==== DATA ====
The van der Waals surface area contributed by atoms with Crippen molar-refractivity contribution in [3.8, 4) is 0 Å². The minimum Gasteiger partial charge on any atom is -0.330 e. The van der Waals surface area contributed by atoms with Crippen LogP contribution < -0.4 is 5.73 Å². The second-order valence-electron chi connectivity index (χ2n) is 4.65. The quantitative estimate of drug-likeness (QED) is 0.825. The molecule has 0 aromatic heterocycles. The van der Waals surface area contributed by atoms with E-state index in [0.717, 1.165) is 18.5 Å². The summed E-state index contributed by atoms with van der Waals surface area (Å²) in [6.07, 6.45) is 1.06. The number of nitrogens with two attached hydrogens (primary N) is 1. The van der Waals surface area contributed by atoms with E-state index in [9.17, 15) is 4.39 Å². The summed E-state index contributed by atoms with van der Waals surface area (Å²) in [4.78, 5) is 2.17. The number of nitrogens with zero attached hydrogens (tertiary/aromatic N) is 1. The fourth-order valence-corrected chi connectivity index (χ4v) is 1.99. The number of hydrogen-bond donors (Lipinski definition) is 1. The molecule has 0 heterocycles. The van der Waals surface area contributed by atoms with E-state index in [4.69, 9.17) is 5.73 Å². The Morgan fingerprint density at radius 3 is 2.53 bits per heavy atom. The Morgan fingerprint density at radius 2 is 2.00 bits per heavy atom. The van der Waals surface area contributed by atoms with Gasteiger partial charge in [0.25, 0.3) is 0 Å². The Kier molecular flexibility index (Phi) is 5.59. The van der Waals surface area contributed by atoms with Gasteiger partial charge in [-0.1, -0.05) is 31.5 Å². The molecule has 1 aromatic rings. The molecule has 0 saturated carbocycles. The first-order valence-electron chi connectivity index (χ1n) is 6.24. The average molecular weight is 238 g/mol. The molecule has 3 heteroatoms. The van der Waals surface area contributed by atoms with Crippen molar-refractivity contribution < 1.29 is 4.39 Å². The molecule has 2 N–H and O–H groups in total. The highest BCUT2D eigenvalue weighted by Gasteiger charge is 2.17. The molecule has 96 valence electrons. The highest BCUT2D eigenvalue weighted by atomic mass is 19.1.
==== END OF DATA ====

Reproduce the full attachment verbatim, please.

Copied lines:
The van der Waals surface area contributed by atoms with Crippen molar-refractivity contribution in [3.8, 4) is 0 Å². The minimum Gasteiger partial charge on any atom is -0.330 e. The van der Waals surface area contributed by atoms with Crippen LogP contribution < -0.4 is 5.73 Å². The second-order valence-electron chi connectivity index (χ2n) is 4.65. The quantitative estimate of drug-likeness (QED) is 0.825. The molecule has 0 aromatic heterocycles. The van der Waals surface area contributed by atoms with E-state index in [0.717, 1.165) is 18.5 Å². The summed E-state index contributed by atoms with van der Waals surface area (Å²) in [6.07, 6.45) is 1.06. The number of nitrogens with two attached hydrogens (primary N) is 1. The van der Waals surface area contributed by atoms with E-state index in [9.17, 15) is 4.39 Å². The summed E-state index contributed by atoms with van der Waals surface area (Å²) in [4.78, 5) is 2.17. The number of nitrogens with zero attached hydrogens (tertiary/aromatic N) is 1. The fourth-order valence-corrected chi connectivity index (χ4v) is 1.99. The number of hydrogen-bond donors (Lipinski definition) is 1. The molecule has 0 heterocycles. The van der Waals surface area contributed by atoms with E-state index in [4.69, 9.17) is 5.73 Å². The Morgan fingerprint density at radius 3 is 2.53 bits per heavy atom. The Morgan fingerprint density at radius 2 is 2.00 bits per heavy atom. The van der Waals surface area contributed by atoms with Gasteiger partial charge in [0.25, 0.3) is 0 Å². The Kier molecular flexibility index (Phi) is 5.59. The van der Waals surface area contributed by atoms with Gasteiger partial charge in [-0.1, -0.05) is 31.5 Å². The molecule has 1 aromatic rings. The molecule has 0 saturated carbocycles. The first-order valence-electron chi connectivity index (χ1n) is 6.24. The average molecular weight is 238 g/mol. The molecule has 3 heteroatoms. The van der Waals surface area contributed by atoms with Crippen molar-refractivity contribution < 1.29 is 4.39 Å². The molecule has 2 N–H and O–H groups in total. The highest BCUT2D eigenvalue weighted by Gasteiger charge is 2.17. The molecule has 96 valence electrons. The highest BCUT2D eigenvalue weighted by atomic mass is 19.1.